There’s a growing chorus of punditry out there declaring that Michele Bachmann’s presidential campaign mustn’t be dismissed as a joke, because at the very least, she has a good chance of winning Tea Party and other conservative votes in Iowa and therefore shaking up the GOP field.
I say that’s bunk. The truth is that even the nuttiest of Iowa conservatives are unlikely to support her when the caucuses meet early next year.
Bach-mania continues to run amok in the press. The New York Times has joined Ed Kilgore, Dave Weigel, and Jonathan Martin in arguing that Bachmann should be taken seriously, at least in Iowa. Here’s how Politico’s Maggie Haberman puts it in her report from Steve King’s event over the weekend: “Michele Bachmann’s crowd-pleasing appearance at this weekend’s Iowa conservative cattle call proved once again that the Hawkeye State embraces long-shot candidates who have grassroots appeal — regardless of the way the establishment sees them.”
Perhaps. As a Bachmannia skeptic, however, it bears pointing out that she flopped in the straw poll at Steve King’s Iowa event this weekend, finishing far behind Herman Cain and a bit behind Newt Gingrich and no-show Tim Pawlenty. Bachmann “won” the most second-choice ballots, which probably means that she was the second choice of some of those who like Cain best. And yet there’s no Cain-mentum or Cain-mania in the press...reporters have basically ignored the Georgia businessman. And rightly so: he’s not going to be the Republican nominee. And neither is Michele Bachmann.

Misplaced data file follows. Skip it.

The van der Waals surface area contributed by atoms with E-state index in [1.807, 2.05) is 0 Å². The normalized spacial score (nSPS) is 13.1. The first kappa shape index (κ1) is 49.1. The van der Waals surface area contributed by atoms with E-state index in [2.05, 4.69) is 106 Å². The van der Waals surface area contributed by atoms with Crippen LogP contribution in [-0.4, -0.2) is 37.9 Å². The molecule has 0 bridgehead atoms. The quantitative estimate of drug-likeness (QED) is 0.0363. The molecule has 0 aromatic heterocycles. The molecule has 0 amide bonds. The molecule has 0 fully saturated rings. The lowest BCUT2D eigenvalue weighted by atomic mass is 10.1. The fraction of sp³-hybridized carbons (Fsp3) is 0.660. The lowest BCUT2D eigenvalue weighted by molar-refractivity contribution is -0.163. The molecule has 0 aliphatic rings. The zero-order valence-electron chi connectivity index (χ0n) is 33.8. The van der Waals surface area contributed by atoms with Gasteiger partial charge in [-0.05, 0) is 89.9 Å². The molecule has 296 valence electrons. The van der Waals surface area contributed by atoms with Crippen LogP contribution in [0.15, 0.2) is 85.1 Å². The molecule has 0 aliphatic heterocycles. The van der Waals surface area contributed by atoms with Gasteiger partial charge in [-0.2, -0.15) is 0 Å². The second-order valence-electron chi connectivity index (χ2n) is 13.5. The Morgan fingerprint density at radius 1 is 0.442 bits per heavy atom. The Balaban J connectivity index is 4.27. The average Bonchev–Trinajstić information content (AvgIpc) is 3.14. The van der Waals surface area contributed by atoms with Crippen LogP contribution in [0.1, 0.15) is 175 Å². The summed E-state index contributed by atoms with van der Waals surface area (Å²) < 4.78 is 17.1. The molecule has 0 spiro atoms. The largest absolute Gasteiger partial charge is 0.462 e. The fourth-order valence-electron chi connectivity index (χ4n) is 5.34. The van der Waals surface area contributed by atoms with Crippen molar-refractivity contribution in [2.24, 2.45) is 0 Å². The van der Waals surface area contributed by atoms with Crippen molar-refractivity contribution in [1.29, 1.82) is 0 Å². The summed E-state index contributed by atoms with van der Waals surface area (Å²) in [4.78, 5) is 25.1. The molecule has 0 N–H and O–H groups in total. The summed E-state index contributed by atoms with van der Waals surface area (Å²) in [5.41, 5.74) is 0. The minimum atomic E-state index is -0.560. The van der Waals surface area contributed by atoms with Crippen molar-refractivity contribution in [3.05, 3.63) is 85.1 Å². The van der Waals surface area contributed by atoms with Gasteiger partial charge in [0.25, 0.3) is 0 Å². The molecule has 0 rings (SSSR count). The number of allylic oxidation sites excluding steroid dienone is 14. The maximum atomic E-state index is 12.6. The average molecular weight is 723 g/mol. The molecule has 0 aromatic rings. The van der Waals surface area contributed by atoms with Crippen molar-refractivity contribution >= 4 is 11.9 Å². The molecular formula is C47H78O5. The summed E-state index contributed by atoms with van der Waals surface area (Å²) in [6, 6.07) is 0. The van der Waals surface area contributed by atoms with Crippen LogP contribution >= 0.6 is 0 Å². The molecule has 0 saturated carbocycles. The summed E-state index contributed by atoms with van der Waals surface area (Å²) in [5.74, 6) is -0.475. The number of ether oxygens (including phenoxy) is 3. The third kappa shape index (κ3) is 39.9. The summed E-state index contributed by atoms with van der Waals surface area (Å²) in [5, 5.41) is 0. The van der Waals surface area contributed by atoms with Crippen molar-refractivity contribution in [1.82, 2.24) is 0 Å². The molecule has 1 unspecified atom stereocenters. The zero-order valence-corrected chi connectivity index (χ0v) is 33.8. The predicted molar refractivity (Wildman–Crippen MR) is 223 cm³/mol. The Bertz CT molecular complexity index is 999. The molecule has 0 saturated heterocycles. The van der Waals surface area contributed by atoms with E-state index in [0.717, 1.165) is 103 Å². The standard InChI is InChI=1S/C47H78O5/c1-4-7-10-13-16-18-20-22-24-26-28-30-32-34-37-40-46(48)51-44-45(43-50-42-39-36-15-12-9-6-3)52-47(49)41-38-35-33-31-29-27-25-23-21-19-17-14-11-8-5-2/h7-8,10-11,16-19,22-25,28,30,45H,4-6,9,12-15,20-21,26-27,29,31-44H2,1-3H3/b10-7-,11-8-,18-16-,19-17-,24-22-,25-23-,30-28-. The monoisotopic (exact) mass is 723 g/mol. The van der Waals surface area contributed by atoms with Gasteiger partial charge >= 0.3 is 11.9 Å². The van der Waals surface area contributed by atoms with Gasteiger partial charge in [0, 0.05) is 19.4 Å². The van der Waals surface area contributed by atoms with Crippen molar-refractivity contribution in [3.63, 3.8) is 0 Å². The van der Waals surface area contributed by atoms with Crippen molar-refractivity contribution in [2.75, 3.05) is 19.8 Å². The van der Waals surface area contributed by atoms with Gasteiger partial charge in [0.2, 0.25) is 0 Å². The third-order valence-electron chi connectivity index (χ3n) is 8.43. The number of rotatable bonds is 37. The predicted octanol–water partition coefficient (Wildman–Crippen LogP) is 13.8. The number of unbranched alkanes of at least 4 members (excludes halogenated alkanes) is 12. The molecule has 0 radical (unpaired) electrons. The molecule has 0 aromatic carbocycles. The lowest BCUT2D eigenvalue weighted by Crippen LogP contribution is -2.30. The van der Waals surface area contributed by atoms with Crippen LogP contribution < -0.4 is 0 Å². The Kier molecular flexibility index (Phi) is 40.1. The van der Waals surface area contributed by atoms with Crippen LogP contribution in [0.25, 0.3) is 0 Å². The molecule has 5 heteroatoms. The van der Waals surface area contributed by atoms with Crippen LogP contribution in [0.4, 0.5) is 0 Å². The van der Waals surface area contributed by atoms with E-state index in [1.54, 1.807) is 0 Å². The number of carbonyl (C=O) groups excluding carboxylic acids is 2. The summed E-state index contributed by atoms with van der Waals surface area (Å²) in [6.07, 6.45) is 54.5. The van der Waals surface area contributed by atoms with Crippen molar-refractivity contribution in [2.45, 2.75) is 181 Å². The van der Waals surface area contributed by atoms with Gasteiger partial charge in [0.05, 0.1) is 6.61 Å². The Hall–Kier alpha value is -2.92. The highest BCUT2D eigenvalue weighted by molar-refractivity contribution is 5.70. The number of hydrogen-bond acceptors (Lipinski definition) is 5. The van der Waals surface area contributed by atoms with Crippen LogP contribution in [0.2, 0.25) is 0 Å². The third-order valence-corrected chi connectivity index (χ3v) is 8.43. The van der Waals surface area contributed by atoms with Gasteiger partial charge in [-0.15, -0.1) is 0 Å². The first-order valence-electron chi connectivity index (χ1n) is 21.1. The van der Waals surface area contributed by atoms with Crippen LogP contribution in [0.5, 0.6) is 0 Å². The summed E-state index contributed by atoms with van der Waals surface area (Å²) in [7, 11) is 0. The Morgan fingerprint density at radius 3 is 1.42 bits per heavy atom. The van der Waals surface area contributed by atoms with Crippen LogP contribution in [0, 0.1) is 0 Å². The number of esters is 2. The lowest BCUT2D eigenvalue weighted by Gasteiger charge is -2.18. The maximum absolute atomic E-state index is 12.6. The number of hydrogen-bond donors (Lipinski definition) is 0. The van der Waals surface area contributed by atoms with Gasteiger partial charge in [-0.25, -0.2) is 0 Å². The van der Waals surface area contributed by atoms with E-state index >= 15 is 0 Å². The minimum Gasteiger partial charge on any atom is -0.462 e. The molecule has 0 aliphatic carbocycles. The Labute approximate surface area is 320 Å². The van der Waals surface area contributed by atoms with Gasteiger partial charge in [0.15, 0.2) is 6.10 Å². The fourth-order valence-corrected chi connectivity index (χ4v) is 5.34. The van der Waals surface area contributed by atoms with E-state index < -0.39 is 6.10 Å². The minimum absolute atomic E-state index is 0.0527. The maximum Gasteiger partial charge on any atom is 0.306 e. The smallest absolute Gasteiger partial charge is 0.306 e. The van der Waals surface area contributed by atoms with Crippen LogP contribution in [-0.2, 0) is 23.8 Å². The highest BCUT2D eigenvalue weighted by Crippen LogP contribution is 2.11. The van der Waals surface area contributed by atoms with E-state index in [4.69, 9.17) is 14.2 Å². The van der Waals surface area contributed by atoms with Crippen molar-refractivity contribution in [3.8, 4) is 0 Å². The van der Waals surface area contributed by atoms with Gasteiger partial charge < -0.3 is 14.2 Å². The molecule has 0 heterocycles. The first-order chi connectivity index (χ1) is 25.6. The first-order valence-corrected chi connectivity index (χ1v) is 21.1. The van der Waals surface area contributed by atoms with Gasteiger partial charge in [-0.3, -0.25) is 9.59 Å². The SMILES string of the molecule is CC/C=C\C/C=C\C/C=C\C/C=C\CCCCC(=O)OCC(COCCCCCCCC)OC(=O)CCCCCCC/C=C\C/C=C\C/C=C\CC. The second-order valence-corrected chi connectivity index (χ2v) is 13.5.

Granted, the straw poll was just 127 people, and it’s easy to make too much of those things — although failing to do much even in her ally Steve King’s event can’t be a good sign. But for a more telling indication of her chances, note that Jim DeMint picked the weekend of Bachmann hype to declare that the GOP presidential field could use a new entrant or two, specifically a governor. DeMint, unlike Bachmann, has a record of demonstrated clout among Tea Partiers and other movement conservatives.
Sure, it’s possible that Bachmann will do well in Iowa. But at bottom, this is a case of reporters paying too much attention to cable news networks and badly overrating the chances of a cable news celebrity who seems to have very little clout even within the most conservative wing of conservative movement politics. Bachmann is not going to stand out from Cain, Rick Santorum, and other flaky GOP candidates on issue positions, and in fact there’s really not going to be much distance between the fringe and the mainstream candidates on issues. Plenty of candidates have historically shown an ability to fire up a room that doesn’t translate into success, in presidential primaries, at the ballot box.
Until there’s some evidence otherwise, my bet is that she remains a longshot to finish in the top tier even in Iowa. Pundits may find Mitt Romney, Tim Pawlenty and other mainstream candidates far less entertaining than the Bachmann circus, but the odds are strong that she’s going to remain a sideshow.